Micah Parsons Scouting Report: 2021 NFL Draft Prospect Profile
Updated: Dec 15, 2020
By Bobby Bishop.
Micah Parsons -- LB, Penn State
Height -- 6’3” Weight -- 245 lbs Class -- Junior Hometown -- Harrisburg, PA
Micah Parsons grew up in Harrisburg, PA, just an hour and a half drive from Penn State University. Micah Parsons was an excellent athlete as a kid, especially standing out in football. He played basketball in high school, but began getting heavily recruited for football.
At Harrisburg High School, Coach Calvin Everett utilized him as a defensive end and a running back. Parsons ran for 1,239 yards and 27 touchdowns as a senior (I feel bad for the kids who had to try to tackle him after a full day of Algebra) however, he was being evaluated as a top player in the nation for his abilities on the other side of the ball.
Recruiting websites such as 247 had him as a 5 Star recruit and a top-5 player in the nation. Parsons committed to play college ball at the local Penn State, where he was instantly viewed as a hometown hero. Months after enrolling early, Parsons had a son with his girlfriend. On the field, his life was changing too, as Coach Franklin moved him to middle linebacker and told him that he would have a chance for the starting job as a freshman.
Parsons didn’t win the job (only starting one game), but somehow still managed to become the first Nittany Lion to lead his team in tackles (82) as a freshman. Parsons exploded as a sophomore, stuffing the stat sheet and earning the Butkus-Fitzgerald Linebacker of the Year award.
Before the 2020 season, Micah Parsons opted out due to Covid-19 concerns and a desire to protect his now two-year old son. He declared for the 2021 NFL Draft and is spending the season working out for it.
Parsons is elite at blitzing. He gets to the quarterback at a high rate, earning five sacks in 2019. He has great bend at the line of scrimmage and excels at turning vertical to make himself small, get through the tackles, and into the backfield. He also is very good at pass rushing off the edge, giving himself the versatility to play OLB in a 3-4 defense.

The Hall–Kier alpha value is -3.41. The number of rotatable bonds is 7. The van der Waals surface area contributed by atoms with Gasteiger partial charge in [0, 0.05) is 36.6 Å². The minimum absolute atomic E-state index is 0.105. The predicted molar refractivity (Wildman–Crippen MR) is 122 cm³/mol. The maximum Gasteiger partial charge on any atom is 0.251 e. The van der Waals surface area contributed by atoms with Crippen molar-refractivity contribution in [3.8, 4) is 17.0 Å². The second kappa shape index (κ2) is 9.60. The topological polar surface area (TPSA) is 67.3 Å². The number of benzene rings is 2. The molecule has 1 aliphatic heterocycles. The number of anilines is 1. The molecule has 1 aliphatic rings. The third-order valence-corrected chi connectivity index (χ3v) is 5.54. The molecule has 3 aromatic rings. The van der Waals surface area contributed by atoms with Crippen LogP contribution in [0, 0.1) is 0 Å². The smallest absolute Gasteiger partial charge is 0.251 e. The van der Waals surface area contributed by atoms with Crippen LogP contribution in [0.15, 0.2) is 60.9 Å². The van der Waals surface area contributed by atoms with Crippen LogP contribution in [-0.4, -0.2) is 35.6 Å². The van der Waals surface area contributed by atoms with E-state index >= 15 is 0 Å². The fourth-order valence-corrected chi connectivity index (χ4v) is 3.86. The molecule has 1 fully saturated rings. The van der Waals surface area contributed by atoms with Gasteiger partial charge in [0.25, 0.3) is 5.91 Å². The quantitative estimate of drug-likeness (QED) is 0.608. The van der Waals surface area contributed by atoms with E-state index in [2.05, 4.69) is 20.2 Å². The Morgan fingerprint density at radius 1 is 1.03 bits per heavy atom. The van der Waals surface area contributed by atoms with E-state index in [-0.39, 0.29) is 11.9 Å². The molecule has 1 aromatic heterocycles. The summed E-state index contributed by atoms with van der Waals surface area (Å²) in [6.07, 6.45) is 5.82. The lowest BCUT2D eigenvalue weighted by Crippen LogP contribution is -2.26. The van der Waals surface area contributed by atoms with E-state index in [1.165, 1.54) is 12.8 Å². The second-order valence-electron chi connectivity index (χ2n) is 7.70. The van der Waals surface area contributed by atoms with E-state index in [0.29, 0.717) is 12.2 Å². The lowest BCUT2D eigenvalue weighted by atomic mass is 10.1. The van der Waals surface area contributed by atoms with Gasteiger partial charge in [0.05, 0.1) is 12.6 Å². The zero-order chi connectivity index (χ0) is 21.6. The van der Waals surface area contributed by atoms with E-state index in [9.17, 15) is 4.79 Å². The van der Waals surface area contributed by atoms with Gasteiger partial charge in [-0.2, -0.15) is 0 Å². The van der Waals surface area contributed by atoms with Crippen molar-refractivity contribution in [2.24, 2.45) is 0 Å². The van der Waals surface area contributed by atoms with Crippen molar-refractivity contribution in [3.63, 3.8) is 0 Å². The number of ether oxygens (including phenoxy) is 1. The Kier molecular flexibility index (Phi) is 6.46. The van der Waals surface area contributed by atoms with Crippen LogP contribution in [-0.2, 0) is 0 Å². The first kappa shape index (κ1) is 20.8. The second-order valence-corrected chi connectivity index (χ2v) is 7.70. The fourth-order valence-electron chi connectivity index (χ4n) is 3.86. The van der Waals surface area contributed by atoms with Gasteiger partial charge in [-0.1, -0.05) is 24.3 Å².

He is very good at stopping the run game, excelling at reading the ball in the backfield. It is extremely rare to fool Parsons with play action or a fake jet sweep, which is important with all the motions that go on in modern offenses. Another strength of Parsons is his ability to force fumbles. He forced four in 2019 and two as a freshman in 2018.
He looks out of place when dropping back into coverage at times. Also, we rarely saw him in man coverage, if ever. Most of the time when he dropped back, it was into a zone.
He doesn’t have good hands, with zero interceptions in college. Parsons had a few easy picks thrown right at him that he dropped. His coaches put him into the right place, and he couldn’t convert the gift into an interception. This happened multiple times as a sophomore.
Furthermore, Parsons has a long way to go to develop into a Luke Kuechly, cerebral middle linebacker. He called some plays for Penn State, but he relied on the coach for those play calls/audibles. He needs to become better at pre-snap awareness, if he has aspirations of being a future captain of an NFL defense.
Darius Leonard. Leonard is a tackling machine, who is elite at blitzing and getting into the backfield. Leonard is much more developed than Parsons dropping back into coverage at this time though.
Micah Parson has all the intangible, physical tools to play linebacker for a long time in the NFL. He is elite at adding pressure to the pocket; however, he will need to develop in a few areas. The NFL is trending towards being more pass happy. If he wants to add value to himself and play more middle linebacker, he is going to have to improve at coverage skills. Otherwise, tight ends will feast when matched up against Parsons.
Furthermore, when an NFL team spends a high first round pick on a linebacker, they are hoping that he develops into a Kuechly or Bobby Wagner type. Parsons has a long way to go pre-snap wise.
Opting out shouldn’t hurt Parsons, especially considering how lost the Penn State defense looks without him; however, he missed a chance to develop in the cerebral areas of playing linebacker, and instead focusing on his already gifted athleticism and strength.
Regardless, Parsons should be a very high draft pick. He is elite in several areas that can’t be coached, and his only shortcomings are in areas that can be coached. In the right system with the right coaches, Micah Parsons will be an elite linebacker in the NFL for the next decade.
1st LB taken. Top 10 pick.
Vs. Minnesota (in depth breakdown) (2019) - https://www.youtube.com/watch?v=Jaybc9kX7NU